I talked a little bit in this post about using the sale ads and coupons to determine my groceries. That’s more true for the monthly list than the weekly. Week-to-week, there are certain things I know are going to be consumed: milk, fruit, vegetables, cheese and crackers. So, I’m more likely to just go to the produce section and look at the prices than to look at the ads. My baseline of what I get is so low (usually about $30) that if I decide to splurge on a super exciting dinner or need to buy both wet and dry cat food it doesn’t really break the bank.

But the monthly trip is a much more involved process.

Planning Essentials

It doesn’t really take many items to plan the monthly shop. There are certain things I know we’re going to buy: meat, potatoes, frozen vegetables, pop and quick freezer meals. That usually brings the cost close to half. So the other half is spent on “special” items (chips, cookies, spices, etc.). It’s the other half that’s hard to figure out.

Planner & Pen

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When I first started trying to figure out how to feed myself, I lived by the Meal Plan Printable made by Jen over at iHeartOrganizing. I still use it when I know I’m going to have a super busy week. But, typically, I just write a meal on a sticky note and put it in my planner. Since I’m just one person (with a plus one), I’ve found this to be a better method.

There are some standard meals I know I’ll make each month, but I try to add in two or three new ones. I know that doesn’t sound like much but I only cook 2-3 times a week. My standard meals are…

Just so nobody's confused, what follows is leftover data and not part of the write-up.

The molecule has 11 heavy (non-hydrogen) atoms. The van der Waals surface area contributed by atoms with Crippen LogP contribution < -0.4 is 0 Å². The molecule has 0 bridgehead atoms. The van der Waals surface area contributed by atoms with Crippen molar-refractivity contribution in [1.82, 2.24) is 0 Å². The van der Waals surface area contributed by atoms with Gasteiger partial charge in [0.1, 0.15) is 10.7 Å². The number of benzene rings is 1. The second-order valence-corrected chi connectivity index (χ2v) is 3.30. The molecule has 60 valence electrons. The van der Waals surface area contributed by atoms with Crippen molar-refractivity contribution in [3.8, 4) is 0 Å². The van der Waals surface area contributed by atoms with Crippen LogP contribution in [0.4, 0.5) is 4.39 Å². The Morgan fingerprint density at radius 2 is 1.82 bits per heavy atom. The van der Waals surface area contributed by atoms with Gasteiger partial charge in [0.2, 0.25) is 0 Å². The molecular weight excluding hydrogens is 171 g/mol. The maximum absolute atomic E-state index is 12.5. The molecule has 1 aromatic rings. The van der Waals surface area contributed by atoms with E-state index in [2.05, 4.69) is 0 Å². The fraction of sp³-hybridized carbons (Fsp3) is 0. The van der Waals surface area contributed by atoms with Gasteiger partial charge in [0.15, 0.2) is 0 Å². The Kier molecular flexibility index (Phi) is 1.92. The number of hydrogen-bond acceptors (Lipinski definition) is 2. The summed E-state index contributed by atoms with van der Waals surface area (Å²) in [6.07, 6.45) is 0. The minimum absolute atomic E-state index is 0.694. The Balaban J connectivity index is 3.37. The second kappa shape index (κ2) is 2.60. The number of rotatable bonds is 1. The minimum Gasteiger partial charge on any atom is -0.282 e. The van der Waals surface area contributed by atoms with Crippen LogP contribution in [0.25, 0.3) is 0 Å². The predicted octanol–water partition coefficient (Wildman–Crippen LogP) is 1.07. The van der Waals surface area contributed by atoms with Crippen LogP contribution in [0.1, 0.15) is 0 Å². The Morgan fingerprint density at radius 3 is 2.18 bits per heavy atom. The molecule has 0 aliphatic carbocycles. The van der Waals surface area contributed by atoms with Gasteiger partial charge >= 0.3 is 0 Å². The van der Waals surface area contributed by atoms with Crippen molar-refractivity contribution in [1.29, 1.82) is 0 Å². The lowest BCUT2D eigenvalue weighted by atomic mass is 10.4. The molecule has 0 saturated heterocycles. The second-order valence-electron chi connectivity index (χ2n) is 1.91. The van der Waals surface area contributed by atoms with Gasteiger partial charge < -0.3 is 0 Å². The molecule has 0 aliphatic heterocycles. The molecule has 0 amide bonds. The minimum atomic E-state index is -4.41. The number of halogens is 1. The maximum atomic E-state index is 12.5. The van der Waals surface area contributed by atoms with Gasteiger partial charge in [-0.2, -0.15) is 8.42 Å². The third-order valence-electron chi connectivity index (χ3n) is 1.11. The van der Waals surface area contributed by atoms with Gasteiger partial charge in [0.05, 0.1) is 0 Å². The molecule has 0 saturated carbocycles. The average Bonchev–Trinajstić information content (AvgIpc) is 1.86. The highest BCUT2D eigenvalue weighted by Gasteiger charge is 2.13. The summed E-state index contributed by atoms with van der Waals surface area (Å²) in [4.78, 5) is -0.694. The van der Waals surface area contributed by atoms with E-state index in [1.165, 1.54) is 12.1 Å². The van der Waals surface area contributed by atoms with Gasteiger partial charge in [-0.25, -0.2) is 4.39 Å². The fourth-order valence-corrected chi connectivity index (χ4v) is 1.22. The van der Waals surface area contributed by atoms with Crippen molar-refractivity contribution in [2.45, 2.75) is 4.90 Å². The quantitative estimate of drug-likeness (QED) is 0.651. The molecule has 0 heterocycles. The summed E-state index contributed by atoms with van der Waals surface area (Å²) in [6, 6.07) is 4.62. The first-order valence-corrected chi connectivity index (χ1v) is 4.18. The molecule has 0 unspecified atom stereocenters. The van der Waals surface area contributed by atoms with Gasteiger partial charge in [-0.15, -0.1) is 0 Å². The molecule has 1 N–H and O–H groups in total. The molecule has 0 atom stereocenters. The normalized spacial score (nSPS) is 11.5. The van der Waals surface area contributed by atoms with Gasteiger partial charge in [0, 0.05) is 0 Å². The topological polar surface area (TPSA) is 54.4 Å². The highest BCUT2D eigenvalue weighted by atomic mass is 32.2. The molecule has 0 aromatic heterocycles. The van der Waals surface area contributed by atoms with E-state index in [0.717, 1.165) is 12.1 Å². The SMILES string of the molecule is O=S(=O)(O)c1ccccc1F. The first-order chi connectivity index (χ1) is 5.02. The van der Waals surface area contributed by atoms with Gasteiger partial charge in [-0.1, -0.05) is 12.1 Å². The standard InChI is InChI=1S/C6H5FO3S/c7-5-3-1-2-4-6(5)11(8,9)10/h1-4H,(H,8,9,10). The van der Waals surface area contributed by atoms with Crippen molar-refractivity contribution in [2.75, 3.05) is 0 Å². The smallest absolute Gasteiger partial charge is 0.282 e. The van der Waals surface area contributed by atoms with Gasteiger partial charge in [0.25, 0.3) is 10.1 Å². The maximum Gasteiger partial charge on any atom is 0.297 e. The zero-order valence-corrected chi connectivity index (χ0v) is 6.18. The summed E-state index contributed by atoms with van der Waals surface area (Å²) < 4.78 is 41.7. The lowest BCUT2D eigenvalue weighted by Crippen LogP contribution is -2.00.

• Tacos
  • Chicken Noodle Soup Casserole
  • Cheesy Chicken and Rice
  • Shake n’ Bake Chicken & Salad
  • Baked Pork Chops, Mashed Potatoes, Salad
  • Shepherds Pie
  • Taco Pasta
  • Steak, Green Beans, Mashed Potatoes
  • Breakfast for dinner

My main goal is to spend no more than 30 minutes standing in the kitchen, which is how these made the cut. I will work on actually writing down the step-by-step for each of these because who doesn’t need more 30 minute meals?

Slippers (similar here)

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I actually do a lot of walking while I’m trying to figure out the groceries. Okay, not like, a lot, but I’m back and forth between the kitchen table and the pantry probably 20 times.

But that’s really only half of why I wear these.

I’m what you’d call an emotional dresser. My clothes make me feel a certain way and certain clothes make me feel different than others. Slippers automatically mean home to me. I don’t often wear them anywhere else (except maybe at a family members house). So I wear them while I’m making the grocery list because it makes it feel more like a cozy activity and less like homework.